( AP ) - Air France-KLM said Monday its offer to buy struggling Italian airline Alitalia for 139 million euros ($220 million) is "no longer valid," and left no impression that it planned to return with another.
The French-Dutch carrier said its Italian counterpart has failed to clarify the "legal situation" after talks on a possible takeover were broken off earlier this month.
In a brief statement, Air France-KLM said that it told Alitalia of the decision and that the Italian airline did not meet the necessary conditions. Air France-KLM spokeswoman Veronique Brachet said she would not comment beyond the statement.
Fabio Berti, head of the Alitalia pilots union Anpac, played down the significance of the statement, insisting that it was just a "snapshot" of the state of the deal and that "absolutely nothing changes."
"There is no withdrawal of the offer," he was quoted as saying by Italian news agency Apcom, "and Air France-KLM didn't say it was no longer interested in Alitalia, but only that for now, there aren't the conditions to launch" a bid.
There was no immediate comment from Rome-based Alitalia.
Air France-KLM's offer, announced March 14, values Alitalia at 139 million euros ($220 million) and calls for the layoffs of 2,120 Alitalia employees, among other measures.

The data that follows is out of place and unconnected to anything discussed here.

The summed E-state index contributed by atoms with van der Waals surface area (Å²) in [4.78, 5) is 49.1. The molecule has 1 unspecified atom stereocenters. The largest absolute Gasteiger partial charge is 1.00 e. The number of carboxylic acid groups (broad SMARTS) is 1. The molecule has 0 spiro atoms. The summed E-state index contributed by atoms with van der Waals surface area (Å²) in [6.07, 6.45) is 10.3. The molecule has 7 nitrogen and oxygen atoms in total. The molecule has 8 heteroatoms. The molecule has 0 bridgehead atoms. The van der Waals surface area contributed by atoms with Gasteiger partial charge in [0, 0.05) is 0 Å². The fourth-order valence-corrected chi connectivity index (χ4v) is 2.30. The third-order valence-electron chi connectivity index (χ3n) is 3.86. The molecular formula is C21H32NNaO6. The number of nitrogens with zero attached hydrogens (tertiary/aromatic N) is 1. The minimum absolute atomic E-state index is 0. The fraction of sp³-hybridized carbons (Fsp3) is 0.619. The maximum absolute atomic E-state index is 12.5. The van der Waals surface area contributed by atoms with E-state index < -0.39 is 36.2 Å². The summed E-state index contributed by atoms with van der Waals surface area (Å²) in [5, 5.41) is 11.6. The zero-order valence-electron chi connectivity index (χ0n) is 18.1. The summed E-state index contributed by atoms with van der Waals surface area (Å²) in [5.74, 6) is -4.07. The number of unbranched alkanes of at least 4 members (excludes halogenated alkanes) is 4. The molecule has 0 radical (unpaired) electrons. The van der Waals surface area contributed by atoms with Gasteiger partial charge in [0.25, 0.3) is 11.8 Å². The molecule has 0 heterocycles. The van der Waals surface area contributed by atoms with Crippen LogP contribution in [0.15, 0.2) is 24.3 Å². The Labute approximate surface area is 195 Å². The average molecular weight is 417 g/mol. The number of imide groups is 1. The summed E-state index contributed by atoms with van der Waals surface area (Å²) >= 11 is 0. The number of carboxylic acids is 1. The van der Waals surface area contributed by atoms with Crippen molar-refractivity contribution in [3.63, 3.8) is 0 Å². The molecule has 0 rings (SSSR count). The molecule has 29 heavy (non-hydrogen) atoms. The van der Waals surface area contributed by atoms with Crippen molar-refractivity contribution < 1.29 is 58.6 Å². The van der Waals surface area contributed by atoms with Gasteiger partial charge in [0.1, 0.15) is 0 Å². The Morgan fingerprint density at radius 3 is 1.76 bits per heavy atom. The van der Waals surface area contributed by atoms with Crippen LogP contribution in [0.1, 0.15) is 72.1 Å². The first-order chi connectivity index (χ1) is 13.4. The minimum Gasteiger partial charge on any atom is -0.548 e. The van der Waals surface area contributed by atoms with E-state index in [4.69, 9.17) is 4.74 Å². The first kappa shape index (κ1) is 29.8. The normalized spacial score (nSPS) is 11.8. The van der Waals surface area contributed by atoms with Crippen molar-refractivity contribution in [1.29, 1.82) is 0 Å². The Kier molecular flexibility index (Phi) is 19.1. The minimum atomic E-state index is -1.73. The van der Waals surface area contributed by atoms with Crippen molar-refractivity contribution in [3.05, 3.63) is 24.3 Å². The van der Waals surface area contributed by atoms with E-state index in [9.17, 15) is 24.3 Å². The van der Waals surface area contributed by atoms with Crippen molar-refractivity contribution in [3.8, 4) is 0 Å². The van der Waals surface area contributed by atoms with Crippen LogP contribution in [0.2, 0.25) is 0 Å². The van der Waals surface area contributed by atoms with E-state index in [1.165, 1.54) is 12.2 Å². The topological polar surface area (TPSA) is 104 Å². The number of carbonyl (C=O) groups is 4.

Air France-KLM was the only offer on the table, but negotiations broke down three weeks ago after the French-Dutch company wouldn't bow to Italian union demands.
Italy's economy minister had warned that if the Air France-KLM deal did not go through, Alitalia could face bankruptcy.
Italian news reports said the Italian government would hold a special Cabinet meeting in the next 48 hours on Alitalia, which is 49 percent state-owned. The Italian flagship carrier is losing some 1 million euros ($1.6 million) a day, and the government had been trying for months to find a buyer.
Italian Premier-elect Silvio Berlusconi had vowed this month on the campaign trail to veto any deal with Air France-KLM, and had insisted for weeks that a group of Italian businessmen were ready to step forward with their own offer. No such group ever came forward.
Center-left deputy Premier Francesco Rutelli said Air France-KLM's retreat was a "disastrous consequence" that he blamed on lobbying by the conservative Berlusconi and his northern-based electoral allies against the deal.
Some unions fear that Air France-KLM would scale down operations at Milan's Malpensa airport if it acquired Alitalia.